Powered by MOMENTUM MEDIA
subscribe to our newsletter sign up

Website Notifications

Get notifications in real-time for staying up to date with content that matters to you.

The tax perks of listed investment companies

tax perks of listed investment companies paper pen looking analysing

Much like ETFs, listed investment companies are a way for investors to access a diversified portfolio of assets while offering a number of tax benefits.

Speaking to Nest Egg, Australian Foundation Investment Company general manager of business development and investor relations, Geoff Driver, explained that listed investment companies (LICs) are no different from other companies available through a stock exchange.

“A listed investment company is like any other company that’s listed on the ASX. It’s a company structure in the context of it has capital to invest, but unlike a business like BHP that invests that capital in mines and equipment, we invest our capital into other shares on the exchange,” Mr Driver said.

“Like a company, we report every six months in terms of our profit and declare a dividend, and when we want to raise additional capital, we do so by issuing more shares, through dividend reinvestment plans, share purchase plans or rights issues.”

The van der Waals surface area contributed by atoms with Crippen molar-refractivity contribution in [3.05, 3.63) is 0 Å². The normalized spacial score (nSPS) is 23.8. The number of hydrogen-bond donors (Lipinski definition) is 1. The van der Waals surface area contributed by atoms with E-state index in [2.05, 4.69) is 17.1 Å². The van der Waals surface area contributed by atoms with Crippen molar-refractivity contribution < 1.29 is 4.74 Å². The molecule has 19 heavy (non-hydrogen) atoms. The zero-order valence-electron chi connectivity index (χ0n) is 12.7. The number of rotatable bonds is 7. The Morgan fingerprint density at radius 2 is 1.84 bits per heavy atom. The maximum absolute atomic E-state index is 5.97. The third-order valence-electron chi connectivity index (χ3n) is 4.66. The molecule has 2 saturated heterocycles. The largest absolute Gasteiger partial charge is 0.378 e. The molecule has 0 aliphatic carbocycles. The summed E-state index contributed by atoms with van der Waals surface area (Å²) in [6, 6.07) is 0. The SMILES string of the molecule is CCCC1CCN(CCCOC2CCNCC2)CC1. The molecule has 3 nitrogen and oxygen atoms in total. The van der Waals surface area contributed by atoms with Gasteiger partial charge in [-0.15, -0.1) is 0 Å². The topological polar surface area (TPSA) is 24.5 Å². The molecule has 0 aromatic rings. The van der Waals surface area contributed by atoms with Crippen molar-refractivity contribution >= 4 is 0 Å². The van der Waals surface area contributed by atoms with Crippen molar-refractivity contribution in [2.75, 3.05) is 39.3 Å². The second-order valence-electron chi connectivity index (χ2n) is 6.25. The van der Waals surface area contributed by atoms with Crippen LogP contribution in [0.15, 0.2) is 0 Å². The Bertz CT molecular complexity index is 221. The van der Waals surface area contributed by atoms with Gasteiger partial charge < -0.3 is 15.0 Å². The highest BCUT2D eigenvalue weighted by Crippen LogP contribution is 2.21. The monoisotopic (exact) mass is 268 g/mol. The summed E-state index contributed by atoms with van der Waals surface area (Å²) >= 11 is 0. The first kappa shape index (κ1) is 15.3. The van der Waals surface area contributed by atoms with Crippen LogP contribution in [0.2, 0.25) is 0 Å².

Advertisement
Advertisement

Given LICs operate exactly the way other companies do, they are taxed at the same 30 per cent rate as large companies, but also offer franking credits to their investors, Mr Driver said.

Additionally, LICs will manage the tax for their underlying investments and pass only an after-tax return, thereby simplifying the tax process.

Where LICs pay tax on capital gains, further deductions are sometimes available to that LIC’s shareholders, Mr Driver said.

When an LIC pays a dividend which includes an LIC capital gain amount, investors are entitled to a deduction of 50 per cent of the dividend amount that is attributed to the LIC’s capital gains, according to the ATO’s rules.

“That’s really trying to place the shareholder in the same basis as if they owned the shares themselves,” Mr Driver said.

“The only wrinkle to that is that it’s not offset against a person’s other capital gains within their own portfolio.”

Mr Driver did note, however, that investors who sell their shares in an LIC will still need to pay tax on those shares’ capital gains.

The tax perks of listed investment companies
tax perks of listed investment companies paper pen looking analysing
nestegg logo
subscribe to our newsletter sign up
FROM THE WEB
Recommended by Spike Native Network
Anonymous - This is nonsense. The dividend imputation and CGT changes will have pervasive effects.....
Peter Stewart - Perhaps the above statement about wealth tied up in the family home may lead to greater use of the Pension Loan Scheme post the 1st July new launch....
TRC - So as Shortons Nett wealth is 61 million, I would imagine he would not be happy about this either as it will hit him too being the top end of town and all......
Anonymous - My 94 y.o. mother is a self funded retiree and never has had any superannuation. Fully franked dividends account for 99% of her $41,000 taxable.......